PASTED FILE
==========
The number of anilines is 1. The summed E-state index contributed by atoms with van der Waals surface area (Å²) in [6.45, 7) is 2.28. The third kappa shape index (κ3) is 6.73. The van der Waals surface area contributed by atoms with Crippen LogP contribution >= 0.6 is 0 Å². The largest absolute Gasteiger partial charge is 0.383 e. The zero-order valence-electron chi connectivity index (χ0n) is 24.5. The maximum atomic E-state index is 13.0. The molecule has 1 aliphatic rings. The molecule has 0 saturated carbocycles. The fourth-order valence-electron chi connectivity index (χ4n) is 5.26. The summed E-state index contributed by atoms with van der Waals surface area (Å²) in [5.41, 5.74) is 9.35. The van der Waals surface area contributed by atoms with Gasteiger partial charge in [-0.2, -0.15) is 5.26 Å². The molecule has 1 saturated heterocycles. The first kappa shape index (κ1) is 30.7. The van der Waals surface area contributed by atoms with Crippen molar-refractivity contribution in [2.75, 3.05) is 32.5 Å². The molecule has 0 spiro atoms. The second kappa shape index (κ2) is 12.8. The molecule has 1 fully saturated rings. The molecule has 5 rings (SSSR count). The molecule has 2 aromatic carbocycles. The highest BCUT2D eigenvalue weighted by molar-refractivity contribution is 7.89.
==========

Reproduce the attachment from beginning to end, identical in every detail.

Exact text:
The number of anilines is 1. The summed E-state index contributed by atoms with van der Waals surface area (Å²) in [6.45, 7) is 2.28. The third kappa shape index (κ3) is 6.73. The van der Waals surface area contributed by atoms with Crippen LogP contribution >= 0.6 is 0 Å². The largest absolute Gasteiger partial charge is 0.383 e. The zero-order valence-electron chi connectivity index (χ0n) is 24.5. The maximum atomic E-state index is 13.0. The molecule has 1 aliphatic rings. The molecule has 0 saturated carbocycles. The fourth-order valence-electron chi connectivity index (χ4n) is 5.26. The summed E-state index contributed by atoms with van der Waals surface area (Å²) in [5.41, 5.74) is 9.35. The van der Waals surface area contributed by atoms with Gasteiger partial charge in [-0.2, -0.15) is 5.26 Å². The molecule has 1 saturated heterocycles. The first kappa shape index (κ1) is 30.7. The van der Waals surface area contributed by atoms with Crippen molar-refractivity contribution in [2.75, 3.05) is 32.5 Å². The molecule has 0 spiro atoms. The second kappa shape index (κ2) is 12.8. The molecule has 1 fully saturated rings. The molecule has 5 rings (SSSR count). The molecule has 2 aromatic carbocycles. The highest BCUT2D eigenvalue weighted by molar-refractivity contribution is 7.89.